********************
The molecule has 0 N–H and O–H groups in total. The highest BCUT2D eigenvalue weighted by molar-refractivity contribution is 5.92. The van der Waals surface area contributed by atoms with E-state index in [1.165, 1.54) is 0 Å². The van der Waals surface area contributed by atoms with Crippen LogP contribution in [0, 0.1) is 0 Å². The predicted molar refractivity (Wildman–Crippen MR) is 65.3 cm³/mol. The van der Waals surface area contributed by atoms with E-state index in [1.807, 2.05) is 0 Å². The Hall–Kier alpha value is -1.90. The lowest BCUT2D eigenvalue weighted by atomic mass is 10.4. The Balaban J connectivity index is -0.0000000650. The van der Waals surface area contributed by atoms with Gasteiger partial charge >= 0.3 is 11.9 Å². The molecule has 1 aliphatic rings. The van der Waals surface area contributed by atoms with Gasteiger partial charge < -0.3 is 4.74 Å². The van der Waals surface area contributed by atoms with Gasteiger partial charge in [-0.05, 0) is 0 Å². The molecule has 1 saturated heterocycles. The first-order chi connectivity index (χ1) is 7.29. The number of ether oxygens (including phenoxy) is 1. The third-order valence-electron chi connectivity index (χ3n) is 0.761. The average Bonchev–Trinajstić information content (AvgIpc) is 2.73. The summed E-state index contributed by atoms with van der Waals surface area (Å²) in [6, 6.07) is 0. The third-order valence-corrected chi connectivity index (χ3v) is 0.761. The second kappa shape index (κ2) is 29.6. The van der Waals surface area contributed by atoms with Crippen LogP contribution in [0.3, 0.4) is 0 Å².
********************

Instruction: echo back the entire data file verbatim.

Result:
The molecule has 0 N–H and O–H groups in total. The highest BCUT2D eigenvalue weighted by molar-refractivity contribution is 5.92. The van der Waals surface area contributed by atoms with E-state index in [1.165, 1.54) is 0 Å². The van der Waals surface area contributed by atoms with Crippen LogP contribution in [0, 0.1) is 0 Å². The predicted molar refractivity (Wildman–Crippen MR) is 65.3 cm³/mol. The van der Waals surface area contributed by atoms with E-state index in [1.807, 2.05) is 0 Å². The Hall–Kier alpha value is -1.90. The lowest BCUT2D eigenvalue weighted by atomic mass is 10.4. The Balaban J connectivity index is -0.0000000650. The van der Waals surface area contributed by atoms with Gasteiger partial charge >= 0.3 is 11.9 Å². The molecule has 1 aliphatic rings. The van der Waals surface area contributed by atoms with Gasteiger partial charge < -0.3 is 4.74 Å². The van der Waals surface area contributed by atoms with Gasteiger partial charge in [-0.05, 0) is 0 Å². The molecule has 1 saturated heterocycles. The first-order chi connectivity index (χ1) is 7.29. The number of ether oxygens (including phenoxy) is 1. The third-order valence-electron chi connectivity index (χ3n) is 0.761. The average Bonchev–Trinajstić information content (AvgIpc) is 2.73. The summed E-state index contributed by atoms with van der Waals surface area (Å²) in [6, 6.07) is 0. The third-order valence-corrected chi connectivity index (χ3v) is 0.761. The second kappa shape index (κ2) is 29.6. The van der Waals surface area contributed by atoms with Crippen LogP contribution in [0.3, 0.4) is 0 Å².